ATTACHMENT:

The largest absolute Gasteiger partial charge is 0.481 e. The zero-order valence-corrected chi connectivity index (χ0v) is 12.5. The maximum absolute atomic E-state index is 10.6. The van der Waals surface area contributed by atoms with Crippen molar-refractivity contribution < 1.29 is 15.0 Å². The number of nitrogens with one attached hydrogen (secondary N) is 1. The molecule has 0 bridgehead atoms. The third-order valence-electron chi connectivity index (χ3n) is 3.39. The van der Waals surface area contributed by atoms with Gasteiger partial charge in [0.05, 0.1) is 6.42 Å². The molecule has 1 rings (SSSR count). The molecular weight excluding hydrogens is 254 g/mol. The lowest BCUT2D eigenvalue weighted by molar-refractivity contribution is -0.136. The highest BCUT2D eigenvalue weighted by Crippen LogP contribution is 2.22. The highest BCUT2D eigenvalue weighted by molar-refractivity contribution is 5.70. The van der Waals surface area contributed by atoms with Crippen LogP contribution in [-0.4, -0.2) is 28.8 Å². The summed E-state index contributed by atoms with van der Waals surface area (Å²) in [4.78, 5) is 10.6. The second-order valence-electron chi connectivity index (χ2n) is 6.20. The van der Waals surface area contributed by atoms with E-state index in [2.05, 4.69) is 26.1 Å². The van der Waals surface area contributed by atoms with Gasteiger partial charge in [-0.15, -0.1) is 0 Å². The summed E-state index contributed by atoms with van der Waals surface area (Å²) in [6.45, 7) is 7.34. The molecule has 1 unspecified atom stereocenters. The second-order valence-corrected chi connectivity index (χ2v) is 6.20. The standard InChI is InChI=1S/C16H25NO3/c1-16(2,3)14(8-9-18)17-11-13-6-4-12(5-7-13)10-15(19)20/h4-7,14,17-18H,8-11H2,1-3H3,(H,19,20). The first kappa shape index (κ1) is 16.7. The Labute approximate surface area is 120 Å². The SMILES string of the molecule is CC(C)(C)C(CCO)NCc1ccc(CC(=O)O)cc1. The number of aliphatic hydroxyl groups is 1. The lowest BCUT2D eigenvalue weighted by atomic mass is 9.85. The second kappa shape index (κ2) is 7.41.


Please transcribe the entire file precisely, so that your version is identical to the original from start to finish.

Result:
The largest absolute Gasteiger partial charge is 0.481 e. The zero-order valence-corrected chi connectivity index (χ0v) is 12.5. The maximum absolute atomic E-state index is 10.6. The van der Waals surface area contributed by atoms with Crippen molar-refractivity contribution < 1.29 is 15.0 Å². The number of nitrogens with one attached hydrogen (secondary N) is 1. The molecule has 0 bridgehead atoms. The third-order valence-electron chi connectivity index (χ3n) is 3.39. The van der Waals surface area contributed by atoms with Gasteiger partial charge in [0.05, 0.1) is 6.42 Å². The molecule has 1 rings (SSSR count). The molecular weight excluding hydrogens is 254 g/mol. The lowest BCUT2D eigenvalue weighted by molar-refractivity contribution is -0.136. The highest BCUT2D eigenvalue weighted by Crippen LogP contribution is 2.22. The highest BCUT2D eigenvalue weighted by molar-refractivity contribution is 5.70. The van der Waals surface area contributed by atoms with Crippen LogP contribution in [-0.4, -0.2) is 28.8 Å². The summed E-state index contributed by atoms with van der Waals surface area (Å²) in [4.78, 5) is 10.6. The second-order valence-electron chi connectivity index (χ2n) is 6.20. The van der Waals surface area contributed by atoms with E-state index in [2.05, 4.69) is 26.1 Å². The van der Waals surface area contributed by atoms with Gasteiger partial charge in [-0.15, -0.1) is 0 Å². The summed E-state index contributed by atoms with van der Waals surface area (Å²) in [6.45, 7) is 7.34. The molecule has 1 unspecified atom stereocenters. The second-order valence-corrected chi connectivity index (χ2v) is 6.20. The standard InChI is InChI=1S/C16H25NO3/c1-16(2,3)14(8-9-18)17-11-13-6-4-12(5-7-13)10-15(19)20/h4-7,14,17-18H,8-11H2,1-3H3,(H,19,20). The first kappa shape index (κ1) is 16.7. The Labute approximate surface area is 120 Å². The SMILES string of the molecule is CC(C)(C)C(CCO)NCc1ccc(CC(=O)O)cc1. The number of aliphatic hydroxyl groups is 1. The lowest BCUT2D eigenvalue weighted by atomic mass is 9.85. The second kappa shape index (κ2) is 7.41.